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NRA approval for Fukushima Daiichi radioactive pollution of the Pacific Ocean – no justification, no scientific basis and illegal – Greenpeace condemns decision

Greenpeace Japan
2022-07-22

Tokyo, Japan – The final approval by Japan’s Nuclear Regulation Authority (NRA) of Tokyo Electric Power Company Holding (TEPCO) plans to discharge radioactive waste water into the Pacific Ocean has no justification, is based on incomplete and limited data and flawed analysis and violates international law, according to Greenpeace East Asia.

Shaun Burnie, a senior nuclear specialist from Greenpeace East Asia, said: 

“The decision by Japan’s regulator to deliberately pollute the Pacific Ocean with radioactive waste water is as bad as it sounds. The NRA approval of the TEPCO contaminated water discharge plan is scientifically and technically flawed. It is a decision intended to support the false narrative that decommissioning the destroyed reactors at Fukushima Daiichi is making real progress. In reality the contaminated water plan is a symptom of the wider crisis that the current decommissioning plan is doomed. The discharges into the Pacific will not solve any problems but create many more. The NRA knows that a fundamental reassessment of the decommissioning plan is inevitable, and that will also mean choosing the least environmentally damaging option which is long term storage and processing.”

“The NRA has failed to assess many important issues that are fundamental to any environmental assessment. Further, it disregards the human rights of those most impacted by the 2011 disaster – the citizens of Fukushima prefecture, including fishing communities, as well as neighboring prefectures. It ignores the wider environmental marine impact and the rights of the peoples of the Asia Pacific region who are opposed to the deliberate pollution of the Pacific with radioactive waste,” said Burnie.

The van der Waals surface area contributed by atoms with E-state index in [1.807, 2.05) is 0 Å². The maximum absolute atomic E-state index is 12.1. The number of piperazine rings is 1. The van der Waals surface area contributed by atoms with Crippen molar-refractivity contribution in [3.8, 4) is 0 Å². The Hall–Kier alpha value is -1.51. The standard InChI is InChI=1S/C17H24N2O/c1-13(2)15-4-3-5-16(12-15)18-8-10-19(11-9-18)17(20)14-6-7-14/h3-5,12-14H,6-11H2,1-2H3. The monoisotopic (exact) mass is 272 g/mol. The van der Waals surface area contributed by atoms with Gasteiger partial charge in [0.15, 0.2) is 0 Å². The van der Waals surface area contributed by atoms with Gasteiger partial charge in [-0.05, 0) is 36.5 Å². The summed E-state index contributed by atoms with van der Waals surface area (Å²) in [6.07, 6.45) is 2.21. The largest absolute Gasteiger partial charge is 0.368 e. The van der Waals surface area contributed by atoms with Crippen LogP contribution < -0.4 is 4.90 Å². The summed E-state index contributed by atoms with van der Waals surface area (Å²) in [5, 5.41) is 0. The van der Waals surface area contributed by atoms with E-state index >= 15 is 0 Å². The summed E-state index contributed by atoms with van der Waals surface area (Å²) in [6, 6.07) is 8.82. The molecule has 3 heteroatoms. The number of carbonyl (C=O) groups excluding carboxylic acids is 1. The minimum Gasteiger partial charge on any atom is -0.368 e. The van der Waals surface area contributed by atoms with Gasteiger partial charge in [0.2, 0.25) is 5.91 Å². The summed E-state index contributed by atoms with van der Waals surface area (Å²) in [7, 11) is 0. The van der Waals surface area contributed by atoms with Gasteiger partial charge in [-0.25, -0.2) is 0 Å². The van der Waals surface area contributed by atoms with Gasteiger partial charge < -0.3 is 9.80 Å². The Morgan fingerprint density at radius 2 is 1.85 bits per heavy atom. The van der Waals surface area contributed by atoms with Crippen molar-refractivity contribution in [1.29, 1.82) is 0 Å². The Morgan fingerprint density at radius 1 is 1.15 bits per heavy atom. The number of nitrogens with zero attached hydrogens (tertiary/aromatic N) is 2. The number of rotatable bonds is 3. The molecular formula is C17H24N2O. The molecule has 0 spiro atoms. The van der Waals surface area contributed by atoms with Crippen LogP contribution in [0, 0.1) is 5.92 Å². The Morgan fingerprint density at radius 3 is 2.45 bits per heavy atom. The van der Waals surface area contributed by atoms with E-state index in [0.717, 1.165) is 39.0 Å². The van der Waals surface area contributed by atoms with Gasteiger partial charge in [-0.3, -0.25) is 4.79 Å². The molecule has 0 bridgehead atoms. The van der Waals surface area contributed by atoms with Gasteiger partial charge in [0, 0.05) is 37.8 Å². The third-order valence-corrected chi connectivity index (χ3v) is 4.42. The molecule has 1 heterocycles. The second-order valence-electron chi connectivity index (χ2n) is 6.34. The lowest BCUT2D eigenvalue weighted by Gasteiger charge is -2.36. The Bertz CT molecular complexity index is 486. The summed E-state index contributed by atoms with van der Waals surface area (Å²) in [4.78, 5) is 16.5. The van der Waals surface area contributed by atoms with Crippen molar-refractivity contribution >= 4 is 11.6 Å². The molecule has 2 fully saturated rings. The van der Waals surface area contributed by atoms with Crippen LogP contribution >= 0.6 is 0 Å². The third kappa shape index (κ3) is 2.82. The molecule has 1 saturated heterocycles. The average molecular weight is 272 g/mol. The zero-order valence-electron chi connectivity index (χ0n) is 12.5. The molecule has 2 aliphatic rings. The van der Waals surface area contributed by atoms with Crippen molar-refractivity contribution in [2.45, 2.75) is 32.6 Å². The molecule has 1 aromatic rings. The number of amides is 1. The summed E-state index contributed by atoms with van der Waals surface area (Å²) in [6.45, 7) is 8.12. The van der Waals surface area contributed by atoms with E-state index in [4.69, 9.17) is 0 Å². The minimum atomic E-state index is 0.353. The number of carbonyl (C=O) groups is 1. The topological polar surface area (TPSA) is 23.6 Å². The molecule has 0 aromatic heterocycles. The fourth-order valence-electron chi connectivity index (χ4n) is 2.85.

Japan is legally required under the UN Convention for the Law of the Sea to conduct a comprehensive Environmental Impact Assessment (EIA). No such assessment has been made or is planned either by Japan’s regulator or the International Atomic Energy Agency (IAEA). There are many legal issues that the NRA has just completely failed to consider.

The opposition to radioactive discharges continues to grow, including the efforts by the 18 nations of the Pacific Island Forum (PIF) to challenge the false scientific rationale for the radioactive pollution plans.

Greenpeace analysis on the Fukushima water crisis includes submissions to the NRA, IAEA, as well as two reports on the technical issues and problems with the management of contaminated water at the site and discharge plans.

ENDS

Notes: 

See “TEPCO WATER CRISIS”, Greenpeace Germany, January 2019

And, “Stemming the tide 2020: The reality of the Fukushima radioactive water crisis”, Greenpeace East Asia, October 2020 

July 22, 2022 Posted by | Fuk 2022 | , , , , , , | Leave a comment

Statement: Protest the Nuclear Regulatory Commission’s Approval of TEPCO’s Plan for the Oceanic Discharge of Contaminated Water from the Fukushima Daiichi Nuclear Power Plant

July 22, 2022